Pak expresses concern over US support for India`s UNSC bid

Pakistan underlined its concerns about US President Barack Obama`s backing for India`s bid for permanent membership of the UN Security Council.

Islamabad: Pakistan underlined its
concerns about US President Barack Obama`s backing for India`s
bid for permanent membership of the UN Security Council, an
issue that has become an irritant in relations between
Islamabad and Washington.

The matter was raised during a meeting between
visiting US Special Representative for Afghanistan and
Pakistan, Richard Holbrooke, and Foreign Minister Shah Mahmood
Qureshi. The meeting was also attended by Foreign Secretary
Salman Bashir and US Ambassador Cameron Munter.

A statement issued by the Foreign Office said Qureshi
and Holbrooke discussed the "UN Security Council reform
process" and Pakistan-India relations.

However, Pakistani sources said Qureshi reiterated
Islamabad`s concerns about Obama`s backing for India`s
candidature for the UN Security Council.

Shortly after Obama announced his stance in a speech
to the Indian Parliament during his recent visit to New Delhi,
Pakistani authorities called Munter to the Foreign Office to
convey their concerns over the development. Pakistan’s
parliament too has passed a resolution opposing the US backing
for India.

During Holbrooke`s meeting with Qureshi, the two sides
reviewed the status of bilateral relations following the third
round of the Pakistan-US Strategic Dialogue held last month
and issues related to peace and security in South Asia.

Qureshi said the Pakistan-US partnership is evolving
on the basis of "mutual interest and mutual respect".

President Asif Ali Zardari`s visit to the US and
Obama`s visit to Pakistan next year will "significantly
contribute towards not only further strengthening bilateral
relations but also promoting peace and stability in the
region", the Foreign Minister claimed.

Holbrooke, who is in Islamabad to attend a meeting of
the Pakistan Development Forum, reiterated America`s
commitment to a strong partnership with Pakistan encompassing
all areas. Obama and Secretary of State Hillary Clinton
attached "enormous importance" to ties with Pakistan, he said.

The two sides also discussed the situation in
Afghanistan, especially in the context of promoting
reconciliation and reintegration. They agreed that a stable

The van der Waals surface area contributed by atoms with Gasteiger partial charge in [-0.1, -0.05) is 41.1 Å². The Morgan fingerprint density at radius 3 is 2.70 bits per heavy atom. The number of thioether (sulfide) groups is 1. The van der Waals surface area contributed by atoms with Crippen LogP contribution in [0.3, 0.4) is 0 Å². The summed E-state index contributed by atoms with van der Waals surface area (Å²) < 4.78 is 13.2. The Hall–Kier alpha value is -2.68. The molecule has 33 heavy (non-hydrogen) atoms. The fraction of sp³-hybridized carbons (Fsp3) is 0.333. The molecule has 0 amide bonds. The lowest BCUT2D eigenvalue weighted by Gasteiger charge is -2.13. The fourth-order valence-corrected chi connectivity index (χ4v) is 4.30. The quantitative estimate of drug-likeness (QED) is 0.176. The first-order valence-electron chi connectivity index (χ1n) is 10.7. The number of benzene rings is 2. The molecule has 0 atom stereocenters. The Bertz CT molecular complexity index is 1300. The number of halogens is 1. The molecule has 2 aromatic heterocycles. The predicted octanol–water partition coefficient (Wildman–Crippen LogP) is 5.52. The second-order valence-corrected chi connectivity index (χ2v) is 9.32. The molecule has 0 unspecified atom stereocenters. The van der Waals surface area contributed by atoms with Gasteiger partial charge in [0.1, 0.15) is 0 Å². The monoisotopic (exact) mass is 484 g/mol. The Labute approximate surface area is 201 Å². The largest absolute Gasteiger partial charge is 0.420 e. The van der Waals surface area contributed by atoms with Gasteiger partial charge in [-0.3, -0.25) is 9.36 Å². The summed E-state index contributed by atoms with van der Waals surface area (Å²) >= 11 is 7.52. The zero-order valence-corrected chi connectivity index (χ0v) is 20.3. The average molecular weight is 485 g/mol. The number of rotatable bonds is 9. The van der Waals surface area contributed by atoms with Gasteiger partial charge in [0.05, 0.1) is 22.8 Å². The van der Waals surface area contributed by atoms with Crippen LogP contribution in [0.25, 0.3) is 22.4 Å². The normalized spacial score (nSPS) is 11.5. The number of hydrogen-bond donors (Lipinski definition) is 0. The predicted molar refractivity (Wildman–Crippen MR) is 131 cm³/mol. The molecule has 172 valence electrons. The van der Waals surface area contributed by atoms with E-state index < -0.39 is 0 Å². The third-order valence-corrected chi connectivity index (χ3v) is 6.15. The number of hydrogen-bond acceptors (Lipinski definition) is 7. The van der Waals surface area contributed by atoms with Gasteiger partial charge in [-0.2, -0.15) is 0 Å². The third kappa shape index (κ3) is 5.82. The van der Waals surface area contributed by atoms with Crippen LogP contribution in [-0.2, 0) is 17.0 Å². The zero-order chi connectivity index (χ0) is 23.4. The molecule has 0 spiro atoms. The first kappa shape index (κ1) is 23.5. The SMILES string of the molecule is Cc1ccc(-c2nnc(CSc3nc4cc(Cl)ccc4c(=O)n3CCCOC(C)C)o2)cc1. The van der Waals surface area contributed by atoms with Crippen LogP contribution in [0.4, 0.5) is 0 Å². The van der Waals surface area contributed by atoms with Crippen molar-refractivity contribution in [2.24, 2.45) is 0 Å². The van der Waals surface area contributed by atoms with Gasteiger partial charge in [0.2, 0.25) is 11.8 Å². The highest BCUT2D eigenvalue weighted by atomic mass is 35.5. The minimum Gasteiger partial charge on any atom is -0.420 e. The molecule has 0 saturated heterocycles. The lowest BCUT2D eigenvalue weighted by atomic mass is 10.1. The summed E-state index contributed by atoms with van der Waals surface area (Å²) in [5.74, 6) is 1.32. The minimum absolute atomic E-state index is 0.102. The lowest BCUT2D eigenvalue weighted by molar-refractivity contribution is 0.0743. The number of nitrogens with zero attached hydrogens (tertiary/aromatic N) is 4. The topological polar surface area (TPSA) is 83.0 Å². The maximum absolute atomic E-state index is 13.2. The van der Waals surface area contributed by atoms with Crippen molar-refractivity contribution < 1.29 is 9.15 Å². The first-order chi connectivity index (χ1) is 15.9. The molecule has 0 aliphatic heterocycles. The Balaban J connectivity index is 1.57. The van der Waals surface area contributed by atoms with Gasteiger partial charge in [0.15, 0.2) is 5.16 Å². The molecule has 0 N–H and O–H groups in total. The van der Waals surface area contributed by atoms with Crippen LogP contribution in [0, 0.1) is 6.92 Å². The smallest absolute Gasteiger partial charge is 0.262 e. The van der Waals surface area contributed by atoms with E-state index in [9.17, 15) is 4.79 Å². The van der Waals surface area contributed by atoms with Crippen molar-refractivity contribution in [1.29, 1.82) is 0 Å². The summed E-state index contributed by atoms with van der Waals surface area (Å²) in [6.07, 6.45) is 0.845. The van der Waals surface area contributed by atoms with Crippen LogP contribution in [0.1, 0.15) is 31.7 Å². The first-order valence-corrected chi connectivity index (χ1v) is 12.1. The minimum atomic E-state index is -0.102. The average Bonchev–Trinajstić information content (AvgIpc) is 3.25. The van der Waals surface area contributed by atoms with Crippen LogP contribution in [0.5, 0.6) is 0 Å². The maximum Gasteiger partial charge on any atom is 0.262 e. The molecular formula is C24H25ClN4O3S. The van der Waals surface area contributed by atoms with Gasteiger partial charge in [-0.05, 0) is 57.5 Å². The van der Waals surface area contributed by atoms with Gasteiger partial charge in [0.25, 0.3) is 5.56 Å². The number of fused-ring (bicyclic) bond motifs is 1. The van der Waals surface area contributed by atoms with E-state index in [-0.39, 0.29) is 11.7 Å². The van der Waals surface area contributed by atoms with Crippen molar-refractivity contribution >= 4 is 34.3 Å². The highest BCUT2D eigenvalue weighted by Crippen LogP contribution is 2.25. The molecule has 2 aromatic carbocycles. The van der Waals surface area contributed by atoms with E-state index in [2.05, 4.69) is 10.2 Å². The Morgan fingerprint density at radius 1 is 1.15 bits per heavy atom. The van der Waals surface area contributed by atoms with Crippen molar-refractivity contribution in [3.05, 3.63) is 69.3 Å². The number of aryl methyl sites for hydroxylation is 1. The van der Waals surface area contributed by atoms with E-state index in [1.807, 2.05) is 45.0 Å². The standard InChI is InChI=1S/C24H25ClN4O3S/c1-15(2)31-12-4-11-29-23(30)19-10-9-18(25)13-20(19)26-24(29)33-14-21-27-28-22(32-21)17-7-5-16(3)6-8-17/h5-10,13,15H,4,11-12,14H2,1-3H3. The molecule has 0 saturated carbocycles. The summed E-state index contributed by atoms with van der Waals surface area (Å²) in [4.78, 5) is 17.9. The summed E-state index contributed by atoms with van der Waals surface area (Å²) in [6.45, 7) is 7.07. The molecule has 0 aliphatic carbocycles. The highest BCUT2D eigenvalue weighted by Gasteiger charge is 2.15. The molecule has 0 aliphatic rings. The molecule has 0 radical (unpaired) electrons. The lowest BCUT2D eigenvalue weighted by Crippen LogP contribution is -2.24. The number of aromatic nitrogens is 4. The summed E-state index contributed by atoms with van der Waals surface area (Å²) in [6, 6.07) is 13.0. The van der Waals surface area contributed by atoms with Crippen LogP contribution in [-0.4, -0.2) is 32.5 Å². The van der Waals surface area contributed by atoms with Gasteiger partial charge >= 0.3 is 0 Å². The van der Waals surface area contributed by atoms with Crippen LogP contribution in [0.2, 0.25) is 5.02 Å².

Afghanistan is necessary for regional peace and that both
countries would work together to achieve shared objectives.

In a separate development, Holbrooke announced during
the Pakistan Development Forum meeting that the US will
reallocate assistance funds to Pakistan to target recovery and
reconstruction after this year’s devastating floods.

"As a demonstration of our sustained commitment to
expanding our partnership with Pakistan, and in close
consultation with our Congress, the US will commit up to USD
500 million of the first year of Kerry-Lugar-Berman funds one-third of the civilian assistance budget for the year to
benefit flood victims as they continue with the critical
recovery and reconstruction process, the Special US envoy for
Afghanistan and Pakistan said.

These funds will be in addition to the USD 500 million
already provided by the US for flood relief.

Holbrooke welcomed Pakistan`s plans to move forward on
macro-economic reforms as a "significant step toward
self-sufficiency" but said the country "needs to continue its
work with the International Monetary Fund and development
banks to expand the tax base and develop sustainable energy

During a meeting with Holbrooke, Prime Minister Yousuf
Raza Gilani said his government is committed to "press through
the economic reform package by addressing the concerns of all
political forces".

He hoped that the US will fast track the disbursement
of aid under the Kerry-Lugar-Berman legislation and the
Coalition Support Fund.

The top US envoy told Gilani that the passage and
implementation of economic reforms agenda by Pakistan will
convey a "significant and positive message" to international
partners for helping the country.